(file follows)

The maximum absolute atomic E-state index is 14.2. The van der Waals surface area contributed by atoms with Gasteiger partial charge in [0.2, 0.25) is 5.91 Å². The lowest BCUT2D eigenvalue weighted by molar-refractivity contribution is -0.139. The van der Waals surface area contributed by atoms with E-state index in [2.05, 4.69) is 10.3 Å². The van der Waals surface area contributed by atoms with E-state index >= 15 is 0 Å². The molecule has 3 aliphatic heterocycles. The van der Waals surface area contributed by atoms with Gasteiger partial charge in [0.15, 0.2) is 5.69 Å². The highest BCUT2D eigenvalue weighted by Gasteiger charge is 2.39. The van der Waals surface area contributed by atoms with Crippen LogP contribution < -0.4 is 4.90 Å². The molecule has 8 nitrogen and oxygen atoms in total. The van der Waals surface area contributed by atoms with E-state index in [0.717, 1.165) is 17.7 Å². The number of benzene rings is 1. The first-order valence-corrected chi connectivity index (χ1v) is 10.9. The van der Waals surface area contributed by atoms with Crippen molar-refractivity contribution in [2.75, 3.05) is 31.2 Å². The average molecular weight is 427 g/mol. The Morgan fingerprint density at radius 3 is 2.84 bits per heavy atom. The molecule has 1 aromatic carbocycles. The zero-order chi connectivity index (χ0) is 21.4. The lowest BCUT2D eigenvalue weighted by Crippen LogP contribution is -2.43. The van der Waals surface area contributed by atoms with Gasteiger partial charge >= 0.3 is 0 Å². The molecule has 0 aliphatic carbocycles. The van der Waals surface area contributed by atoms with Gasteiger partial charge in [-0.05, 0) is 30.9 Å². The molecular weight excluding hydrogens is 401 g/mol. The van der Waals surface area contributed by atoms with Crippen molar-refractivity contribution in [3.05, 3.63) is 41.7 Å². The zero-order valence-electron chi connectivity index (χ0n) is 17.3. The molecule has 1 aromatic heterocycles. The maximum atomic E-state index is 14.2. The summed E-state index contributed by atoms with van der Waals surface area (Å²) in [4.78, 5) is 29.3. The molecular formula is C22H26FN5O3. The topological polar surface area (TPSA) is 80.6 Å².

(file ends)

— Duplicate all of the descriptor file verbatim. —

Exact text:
The maximum absolute atomic E-state index is 14.2. The van der Waals surface area contributed by atoms with Gasteiger partial charge in [0.2, 0.25) is 5.91 Å². The lowest BCUT2D eigenvalue weighted by molar-refractivity contribution is -0.139. The van der Waals surface area contributed by atoms with E-state index in [2.05, 4.69) is 10.3 Å². The van der Waals surface area contributed by atoms with E-state index >= 15 is 0 Å². The molecule has 3 aliphatic heterocycles. The van der Waals surface area contributed by atoms with Gasteiger partial charge in [0.15, 0.2) is 5.69 Å². The highest BCUT2D eigenvalue weighted by Gasteiger charge is 2.39. The van der Waals surface area contributed by atoms with Crippen LogP contribution < -0.4 is 4.90 Å². The molecule has 8 nitrogen and oxygen atoms in total. The van der Waals surface area contributed by atoms with E-state index in [0.717, 1.165) is 17.7 Å². The number of benzene rings is 1. The first-order valence-corrected chi connectivity index (χ1v) is 10.9. The van der Waals surface area contributed by atoms with Crippen molar-refractivity contribution in [2.75, 3.05) is 31.2 Å². The average molecular weight is 427 g/mol. The Morgan fingerprint density at radius 3 is 2.84 bits per heavy atom. The molecule has 1 aromatic carbocycles. The zero-order chi connectivity index (χ0) is 21.4. The lowest BCUT2D eigenvalue weighted by Crippen LogP contribution is -2.43. The van der Waals surface area contributed by atoms with Gasteiger partial charge >= 0.3 is 0 Å². The molecule has 0 aliphatic carbocycles. The van der Waals surface area contributed by atoms with Gasteiger partial charge in [-0.05, 0) is 30.9 Å². The molecular weight excluding hydrogens is 401 g/mol. The van der Waals surface area contributed by atoms with Crippen molar-refractivity contribution in [3.05, 3.63) is 41.7 Å². The zero-order valence-electron chi connectivity index (χ0n) is 17.3. The molecule has 1 aromatic heterocycles. The maximum atomic E-state index is 14.2. The summed E-state index contributed by atoms with van der Waals surface area (Å²) in [4.78, 5) is 29.3. The molecular formula is C22H26FN5O3. The topological polar surface area (TPSA) is 80.6 Å².